FHA Numbers Indicate Foreclosures Will Rise

The percentage of mortgages backed by the FHA that are in default has risen by a third over the last year. According to a report in The Washington Post, "About 9.1% of FHA borrowers had missed at least three payments as of December, up from 6.5% a year ago, the agency's figures show."Many of the troubled mortgages were granted in 2007 and 2008. Mortgages that are now two to three years old apparently carry especially high risks of default because of the large number of loans made during those years to people with extremely low credit scores.

The report adds to the confusion about the direction that the housing market is heading in 2010. RealtyTrac recently reported that forecloses this year may hit 3 million, up from 2.8 million last year. When the company released December 2009 data on Jan. 13, James J. Saccacio, chief executive officer of RealtyTrac said, "In the long term, a massive supply of delinquent loans continues to loom over the housing market, and many of those delinquencies will end up in the foreclosure process in 2010 and beyond as lenders gradually work their way through the backlog."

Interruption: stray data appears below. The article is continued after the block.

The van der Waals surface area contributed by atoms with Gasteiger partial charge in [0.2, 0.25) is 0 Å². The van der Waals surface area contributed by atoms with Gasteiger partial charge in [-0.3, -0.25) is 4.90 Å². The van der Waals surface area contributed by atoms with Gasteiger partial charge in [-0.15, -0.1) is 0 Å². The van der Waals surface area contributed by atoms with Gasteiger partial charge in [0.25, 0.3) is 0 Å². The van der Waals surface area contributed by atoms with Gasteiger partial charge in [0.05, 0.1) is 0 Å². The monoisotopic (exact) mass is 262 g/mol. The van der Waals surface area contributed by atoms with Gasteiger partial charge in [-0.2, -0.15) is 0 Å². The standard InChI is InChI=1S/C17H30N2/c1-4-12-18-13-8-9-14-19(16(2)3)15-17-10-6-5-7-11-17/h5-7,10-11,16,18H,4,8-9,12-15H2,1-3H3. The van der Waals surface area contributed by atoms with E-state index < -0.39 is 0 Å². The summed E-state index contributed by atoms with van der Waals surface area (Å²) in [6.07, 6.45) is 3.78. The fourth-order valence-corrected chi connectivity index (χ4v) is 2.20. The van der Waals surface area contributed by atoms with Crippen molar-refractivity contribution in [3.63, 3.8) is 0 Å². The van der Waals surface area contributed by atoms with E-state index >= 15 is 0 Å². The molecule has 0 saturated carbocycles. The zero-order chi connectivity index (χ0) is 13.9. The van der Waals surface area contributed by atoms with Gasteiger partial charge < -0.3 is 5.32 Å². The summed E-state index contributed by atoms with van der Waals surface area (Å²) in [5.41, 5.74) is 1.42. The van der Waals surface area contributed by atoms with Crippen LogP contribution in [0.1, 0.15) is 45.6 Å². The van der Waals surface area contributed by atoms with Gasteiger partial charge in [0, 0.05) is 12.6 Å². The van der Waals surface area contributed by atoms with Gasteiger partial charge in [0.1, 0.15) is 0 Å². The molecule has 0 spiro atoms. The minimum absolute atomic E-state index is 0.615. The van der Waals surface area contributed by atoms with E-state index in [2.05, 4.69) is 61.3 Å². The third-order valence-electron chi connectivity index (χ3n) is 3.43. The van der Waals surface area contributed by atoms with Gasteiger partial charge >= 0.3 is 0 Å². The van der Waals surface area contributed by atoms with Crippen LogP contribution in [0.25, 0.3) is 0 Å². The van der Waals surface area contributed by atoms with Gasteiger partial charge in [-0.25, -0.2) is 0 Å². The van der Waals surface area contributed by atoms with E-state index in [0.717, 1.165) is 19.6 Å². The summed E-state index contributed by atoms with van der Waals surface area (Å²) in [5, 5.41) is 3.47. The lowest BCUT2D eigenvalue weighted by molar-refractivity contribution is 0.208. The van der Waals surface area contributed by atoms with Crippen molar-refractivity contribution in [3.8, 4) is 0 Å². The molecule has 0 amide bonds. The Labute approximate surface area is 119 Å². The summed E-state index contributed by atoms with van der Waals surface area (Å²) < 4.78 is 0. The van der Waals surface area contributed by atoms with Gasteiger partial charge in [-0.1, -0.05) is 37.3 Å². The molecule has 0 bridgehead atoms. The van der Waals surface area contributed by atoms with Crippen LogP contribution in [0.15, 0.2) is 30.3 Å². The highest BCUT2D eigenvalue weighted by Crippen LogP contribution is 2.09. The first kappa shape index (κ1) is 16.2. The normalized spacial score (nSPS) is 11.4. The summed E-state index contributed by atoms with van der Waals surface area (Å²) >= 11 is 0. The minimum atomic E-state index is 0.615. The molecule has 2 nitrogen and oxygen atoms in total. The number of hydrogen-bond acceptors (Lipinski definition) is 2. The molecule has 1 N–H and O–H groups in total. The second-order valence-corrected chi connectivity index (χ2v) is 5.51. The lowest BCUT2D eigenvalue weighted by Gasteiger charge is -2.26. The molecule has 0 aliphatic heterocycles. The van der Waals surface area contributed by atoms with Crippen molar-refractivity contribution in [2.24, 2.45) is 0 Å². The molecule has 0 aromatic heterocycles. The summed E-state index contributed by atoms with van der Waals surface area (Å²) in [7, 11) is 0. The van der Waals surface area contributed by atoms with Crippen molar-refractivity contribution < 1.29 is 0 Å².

Choppy Data

Government data showed that home starts fell 4% in December, but building permits rose. The choppy federal data, which can change direction month by month, have been a hard set of indicators to use to forecast the real estate market in terms of sales and home prices.

The housing market will continue to be plagued by unemployment and overleveraged consumers, and pressure will also be on home prices by owners who have underwater mortgages. Some of these mortgage holders may believe that there will never be any equity value in their homes and that they're better off turning their house keys over to the bank.

In addition, a wave of $47 billion in interest-only loans will reset to full payments this year, according to credit agency Fitch Ratings. A portion of these homebuyers won't be able to make their new, higher monthly payments.

The FHA news only adds to the probability that 2010 won't be any better for the housing market than 2009 was.
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